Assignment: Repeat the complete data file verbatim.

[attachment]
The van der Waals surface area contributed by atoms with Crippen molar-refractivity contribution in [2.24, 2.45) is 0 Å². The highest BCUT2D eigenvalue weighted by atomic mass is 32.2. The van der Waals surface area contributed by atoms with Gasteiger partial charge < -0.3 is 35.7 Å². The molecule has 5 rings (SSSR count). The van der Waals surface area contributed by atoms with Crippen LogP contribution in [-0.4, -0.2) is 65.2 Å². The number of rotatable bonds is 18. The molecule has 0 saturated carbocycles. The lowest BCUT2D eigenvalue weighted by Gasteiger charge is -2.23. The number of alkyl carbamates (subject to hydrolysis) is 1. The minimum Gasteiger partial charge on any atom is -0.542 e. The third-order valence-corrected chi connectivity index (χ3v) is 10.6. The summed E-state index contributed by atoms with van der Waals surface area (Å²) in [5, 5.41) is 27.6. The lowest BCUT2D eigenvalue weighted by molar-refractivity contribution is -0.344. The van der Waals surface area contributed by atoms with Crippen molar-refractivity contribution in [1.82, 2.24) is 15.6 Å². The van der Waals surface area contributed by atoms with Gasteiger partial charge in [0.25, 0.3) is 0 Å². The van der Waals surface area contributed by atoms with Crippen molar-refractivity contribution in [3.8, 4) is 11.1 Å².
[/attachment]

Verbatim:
The van der Waals surface area contributed by atoms with Crippen molar-refractivity contribution in [2.24, 2.45) is 0 Å². The highest BCUT2D eigenvalue weighted by atomic mass is 32.2. The van der Waals surface area contributed by atoms with Gasteiger partial charge < -0.3 is 35.7 Å². The molecule has 5 rings (SSSR count). The van der Waals surface area contributed by atoms with Crippen LogP contribution in [-0.4, -0.2) is 65.2 Å². The number of rotatable bonds is 18. The molecule has 0 saturated carbocycles. The lowest BCUT2D eigenvalue weighted by Gasteiger charge is -2.23. The number of alkyl carbamates (subject to hydrolysis) is 1. The minimum Gasteiger partial charge on any atom is -0.542 e. The third-order valence-corrected chi connectivity index (χ3v) is 10.6. The summed E-state index contributed by atoms with van der Waals surface area (Å²) in [5, 5.41) is 27.6. The lowest BCUT2D eigenvalue weighted by molar-refractivity contribution is -0.344. The van der Waals surface area contributed by atoms with Crippen molar-refractivity contribution in [1.82, 2.24) is 15.6 Å². The van der Waals surface area contributed by atoms with Gasteiger partial charge in [0.25, 0.3) is 0 Å². The van der Waals surface area contributed by atoms with Crippen molar-refractivity contribution in [3.8, 4) is 11.1 Å².